Monday, 25 July 2016

Why Do People Get A Proposition When It's Expressed One Way, But Totally Fail To Get The Exact Same Proposition When It's Expressed Another Way?

There was once a selection task devised by psychologist Peter Wason to show that people don't naturally think well when logical symbols are required. According to statistics over 90% of you will get this wrong.

You are shown a set of four cards placed on a table, which must conform to the rule "If P then Q". That means that whenever there is a card with P on one side, the reverse side of the card must show Q. The visible faces of the cards show as follows:

CARD 1 - P

CARD 2 - not-P

CARD 3 - Q

CARD 4 - not-Q

Wason asks which card(s) must you definitely turn over in order to test the truth of the proposition that "If P then Q" holds? Have a think about it for a few seconds. 

If you're one of the 90+% you've probably reasoned that you need card 1 and card 3. You want to make sure that P has a Q on the other side, and equally you want to make sure that Q has a P on the other side.

But that's not right - the cards you need to choose are cards 1 and 4. Here's why. Because the rule is "If P then Q" you need to check card 1 (P) to ensure there's a Q on the back, but you also need to check card 4 (not-Q) to ensure there is 'no' P on the back. If there is a P on the other side of card 4, then the rule "If P then Q" has been disobeyed. Cards 2 and 3 don't need to be touched.

Now what's strange, Wason found, is that although people struggle in this task when using logical symbols, they don't when those symbols are changed to more familiar real life situations, despite the logical connection between facts being exactly the same. For example, if instead of "If P then Q" the rule used is "If you come into my pub and drink alcohol you must be 18 or over" people get that one right. The visible faces of the cards show as follows:

CARD 1 - Age 15

CARD 2 - Drinking coke

CARD 3 - Age 18

CARD 4 - Drinking vodka

When presented with the task in the social context of under age drinking, virtually nobody has any trouble choosing cards 1 and 4, even though the logical connection is exactly the same as the "If P then Q" proposition a moment ago.

Alas, such inconsistent thinking extends far into our everyday lives too - a good example being Ricardo's phenomenon of comparative advantage, which basically means that the agent that can do something with the least amount of opportunity cost should do that thing.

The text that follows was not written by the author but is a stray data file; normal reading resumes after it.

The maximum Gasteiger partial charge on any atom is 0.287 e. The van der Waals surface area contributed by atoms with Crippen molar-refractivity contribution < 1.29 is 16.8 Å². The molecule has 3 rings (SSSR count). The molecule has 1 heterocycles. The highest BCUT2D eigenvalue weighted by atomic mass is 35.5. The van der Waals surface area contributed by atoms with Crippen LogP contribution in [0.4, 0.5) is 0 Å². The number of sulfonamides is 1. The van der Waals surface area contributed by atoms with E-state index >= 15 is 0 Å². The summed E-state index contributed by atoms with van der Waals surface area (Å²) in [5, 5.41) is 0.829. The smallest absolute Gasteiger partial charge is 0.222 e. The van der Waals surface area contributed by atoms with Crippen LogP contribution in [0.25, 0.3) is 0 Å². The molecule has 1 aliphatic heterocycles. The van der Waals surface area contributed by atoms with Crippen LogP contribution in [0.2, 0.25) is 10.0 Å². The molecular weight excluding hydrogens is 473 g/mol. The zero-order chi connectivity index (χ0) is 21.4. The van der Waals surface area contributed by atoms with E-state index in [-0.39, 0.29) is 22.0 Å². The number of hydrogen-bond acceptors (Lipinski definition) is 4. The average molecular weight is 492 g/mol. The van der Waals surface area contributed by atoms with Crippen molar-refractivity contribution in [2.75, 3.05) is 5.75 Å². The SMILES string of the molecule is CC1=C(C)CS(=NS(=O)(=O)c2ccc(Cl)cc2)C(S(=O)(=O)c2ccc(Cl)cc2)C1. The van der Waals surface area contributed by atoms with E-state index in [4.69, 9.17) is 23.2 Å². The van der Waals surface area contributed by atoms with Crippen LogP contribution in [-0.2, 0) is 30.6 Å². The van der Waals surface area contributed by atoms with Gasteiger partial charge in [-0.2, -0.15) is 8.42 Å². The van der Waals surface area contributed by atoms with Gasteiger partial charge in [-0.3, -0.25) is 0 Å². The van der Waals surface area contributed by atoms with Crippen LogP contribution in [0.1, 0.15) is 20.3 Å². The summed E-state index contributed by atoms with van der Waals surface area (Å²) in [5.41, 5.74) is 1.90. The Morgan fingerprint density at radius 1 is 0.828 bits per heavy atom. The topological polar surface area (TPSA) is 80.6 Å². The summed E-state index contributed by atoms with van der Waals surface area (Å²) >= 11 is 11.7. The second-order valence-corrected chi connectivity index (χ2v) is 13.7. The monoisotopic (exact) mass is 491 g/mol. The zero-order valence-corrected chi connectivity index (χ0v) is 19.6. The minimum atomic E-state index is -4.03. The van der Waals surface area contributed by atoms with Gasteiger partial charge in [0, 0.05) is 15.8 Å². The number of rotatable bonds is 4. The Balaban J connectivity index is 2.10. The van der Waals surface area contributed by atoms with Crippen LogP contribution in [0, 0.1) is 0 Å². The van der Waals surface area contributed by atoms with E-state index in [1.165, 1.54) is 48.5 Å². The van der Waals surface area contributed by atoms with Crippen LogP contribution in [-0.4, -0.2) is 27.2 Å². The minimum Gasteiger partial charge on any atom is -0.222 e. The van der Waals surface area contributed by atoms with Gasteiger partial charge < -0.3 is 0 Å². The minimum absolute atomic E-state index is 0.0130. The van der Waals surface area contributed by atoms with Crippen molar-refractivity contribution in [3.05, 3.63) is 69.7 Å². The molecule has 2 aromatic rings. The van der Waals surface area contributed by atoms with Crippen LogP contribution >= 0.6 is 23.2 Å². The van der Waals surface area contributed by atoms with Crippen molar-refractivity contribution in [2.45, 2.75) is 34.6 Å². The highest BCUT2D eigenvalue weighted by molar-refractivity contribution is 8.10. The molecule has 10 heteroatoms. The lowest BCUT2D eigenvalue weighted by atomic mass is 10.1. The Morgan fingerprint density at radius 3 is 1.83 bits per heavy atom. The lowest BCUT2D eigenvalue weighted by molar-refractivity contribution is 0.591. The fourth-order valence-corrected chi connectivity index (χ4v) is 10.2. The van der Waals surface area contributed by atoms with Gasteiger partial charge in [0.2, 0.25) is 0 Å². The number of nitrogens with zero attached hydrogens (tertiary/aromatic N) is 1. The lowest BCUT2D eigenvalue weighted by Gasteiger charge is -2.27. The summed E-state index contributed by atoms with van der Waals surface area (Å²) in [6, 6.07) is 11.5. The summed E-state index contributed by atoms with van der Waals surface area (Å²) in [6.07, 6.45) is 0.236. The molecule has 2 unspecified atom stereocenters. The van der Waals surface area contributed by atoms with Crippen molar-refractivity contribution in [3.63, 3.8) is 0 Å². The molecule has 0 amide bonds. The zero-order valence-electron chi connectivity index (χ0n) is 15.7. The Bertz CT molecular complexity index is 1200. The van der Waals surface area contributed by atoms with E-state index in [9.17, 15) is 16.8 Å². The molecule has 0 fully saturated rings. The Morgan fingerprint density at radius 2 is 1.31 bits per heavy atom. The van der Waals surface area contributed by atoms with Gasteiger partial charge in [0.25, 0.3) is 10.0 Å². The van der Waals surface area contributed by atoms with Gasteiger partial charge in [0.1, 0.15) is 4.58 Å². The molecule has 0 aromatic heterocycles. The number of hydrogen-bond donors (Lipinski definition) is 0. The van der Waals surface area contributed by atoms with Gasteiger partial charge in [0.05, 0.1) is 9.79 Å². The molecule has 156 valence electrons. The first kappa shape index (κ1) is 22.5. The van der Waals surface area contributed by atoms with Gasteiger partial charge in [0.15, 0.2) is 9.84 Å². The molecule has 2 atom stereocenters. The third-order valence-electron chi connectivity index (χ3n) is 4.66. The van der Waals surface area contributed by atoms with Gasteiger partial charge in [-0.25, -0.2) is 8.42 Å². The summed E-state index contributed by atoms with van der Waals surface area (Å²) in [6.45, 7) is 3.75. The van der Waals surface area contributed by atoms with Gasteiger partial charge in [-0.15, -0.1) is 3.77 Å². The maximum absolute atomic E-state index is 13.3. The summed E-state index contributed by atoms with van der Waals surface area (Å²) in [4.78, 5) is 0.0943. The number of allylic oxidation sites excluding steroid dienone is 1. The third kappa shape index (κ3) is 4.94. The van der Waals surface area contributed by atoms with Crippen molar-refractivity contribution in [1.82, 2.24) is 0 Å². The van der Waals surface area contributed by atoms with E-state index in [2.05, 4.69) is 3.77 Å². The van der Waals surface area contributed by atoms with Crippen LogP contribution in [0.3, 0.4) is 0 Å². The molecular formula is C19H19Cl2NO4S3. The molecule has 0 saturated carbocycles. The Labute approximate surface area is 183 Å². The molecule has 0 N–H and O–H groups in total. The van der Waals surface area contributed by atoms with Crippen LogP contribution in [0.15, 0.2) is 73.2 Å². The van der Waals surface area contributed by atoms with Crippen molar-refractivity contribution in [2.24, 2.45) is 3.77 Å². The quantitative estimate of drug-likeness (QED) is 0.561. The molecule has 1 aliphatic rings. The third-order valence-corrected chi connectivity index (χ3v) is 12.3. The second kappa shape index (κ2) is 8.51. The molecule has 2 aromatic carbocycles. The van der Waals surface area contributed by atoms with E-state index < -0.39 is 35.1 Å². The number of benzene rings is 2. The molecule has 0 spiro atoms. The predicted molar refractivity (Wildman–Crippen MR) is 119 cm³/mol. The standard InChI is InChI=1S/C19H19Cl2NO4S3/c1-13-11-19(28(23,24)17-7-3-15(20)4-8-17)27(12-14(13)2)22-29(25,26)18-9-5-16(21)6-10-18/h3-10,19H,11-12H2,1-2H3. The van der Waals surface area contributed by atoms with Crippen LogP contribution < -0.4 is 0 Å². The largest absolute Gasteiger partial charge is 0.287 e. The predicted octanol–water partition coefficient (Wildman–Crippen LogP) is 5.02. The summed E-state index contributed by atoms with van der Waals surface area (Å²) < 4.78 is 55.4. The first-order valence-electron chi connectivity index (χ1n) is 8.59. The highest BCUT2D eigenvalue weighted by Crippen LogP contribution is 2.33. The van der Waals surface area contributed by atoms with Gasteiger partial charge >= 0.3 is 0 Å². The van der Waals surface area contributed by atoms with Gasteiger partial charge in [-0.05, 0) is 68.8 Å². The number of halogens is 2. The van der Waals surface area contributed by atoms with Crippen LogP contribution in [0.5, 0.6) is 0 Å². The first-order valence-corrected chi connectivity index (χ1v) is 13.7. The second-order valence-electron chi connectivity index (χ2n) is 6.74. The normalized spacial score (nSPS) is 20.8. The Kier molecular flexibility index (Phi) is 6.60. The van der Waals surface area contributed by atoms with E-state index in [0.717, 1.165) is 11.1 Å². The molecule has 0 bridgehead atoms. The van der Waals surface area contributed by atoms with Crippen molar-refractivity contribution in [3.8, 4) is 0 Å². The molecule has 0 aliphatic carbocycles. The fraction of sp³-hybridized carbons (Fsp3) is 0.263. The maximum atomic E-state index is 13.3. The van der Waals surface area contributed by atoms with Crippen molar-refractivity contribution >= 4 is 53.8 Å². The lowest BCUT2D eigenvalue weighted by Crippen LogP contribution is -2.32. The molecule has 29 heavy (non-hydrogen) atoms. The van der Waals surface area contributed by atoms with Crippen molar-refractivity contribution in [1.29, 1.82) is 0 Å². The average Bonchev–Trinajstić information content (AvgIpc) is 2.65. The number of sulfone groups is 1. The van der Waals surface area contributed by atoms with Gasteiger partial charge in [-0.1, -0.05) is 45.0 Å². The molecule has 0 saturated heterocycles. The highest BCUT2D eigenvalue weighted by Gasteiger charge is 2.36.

For example, if Gina can make 4 brownies every 10 minutes and decorate 9 cupcakes every 10 minutes, and Lisa can make 2 brownies every 10 minutes and decorate 6 cupcakes every 10 minutes, Lisa should be decorating cupcakes even though Gina can do it faster, because comparative advantage says that Lisa ought to be decorating cupcakes because she is less bad at it than making brownies.

Comparative advantage is one of the essential tenets of a free market, and it is terrific in its simplicity and efficiency, yet so many people (politicians and the general public) alike misunderstand it.

Donald Trump is currently the person most publically misunderstanding it - his daily spouting of economic nonsense concerning America and trade is one of the most disturbing exhibitions of political confusion I think I've ever seen in a Presidential candidate (and that's saying something).

Perhaps rather like the Wason selection tests people can see a proposition clearly if it's expressed one way yet miss completely exactly the same proposition when it is expressed another way.

Take imports and exports as a good example. The world is a better place when one country, say Britain, export goods in which it has the comparative advantage, and imports goods in which the importing country, say China, has the comparative advantage. The logic is simple: Brits produce more of the things we are good at producing, and other countries produce more of the things they are good at producing.

Doubtless almost everyone can understand and agree with comparative advantage when we say that it's Lisa, not Gina, who should be decorating cupcakes, but a lot of people stop understanding this very same principle when we tell them that if non-UK countries are more efficient at producing some goods than we are, we should be buying those goods from abroad not protecting our own less-efficient industries.

The mystery as to why Paul McCartney wasn't the drummer in the Beatles is no mystery at all - he may have supposedly been better at drums than Ringo, but he was also much better at playing other instruments and writing songs with them than Ringo, so it made perfect sense to have the much better songwriter writing songs on guitar and piano than the slightly better drummer playing drums.  

Once again, everyone understands why Ringo played drums, not Paul, just as everyone understands why we buy our wine from France, Spain and Italy and not Scotland, Finland and Norway - it's just a pity they cannot carry on following the logic to international trade (take note Donald Trump supporters).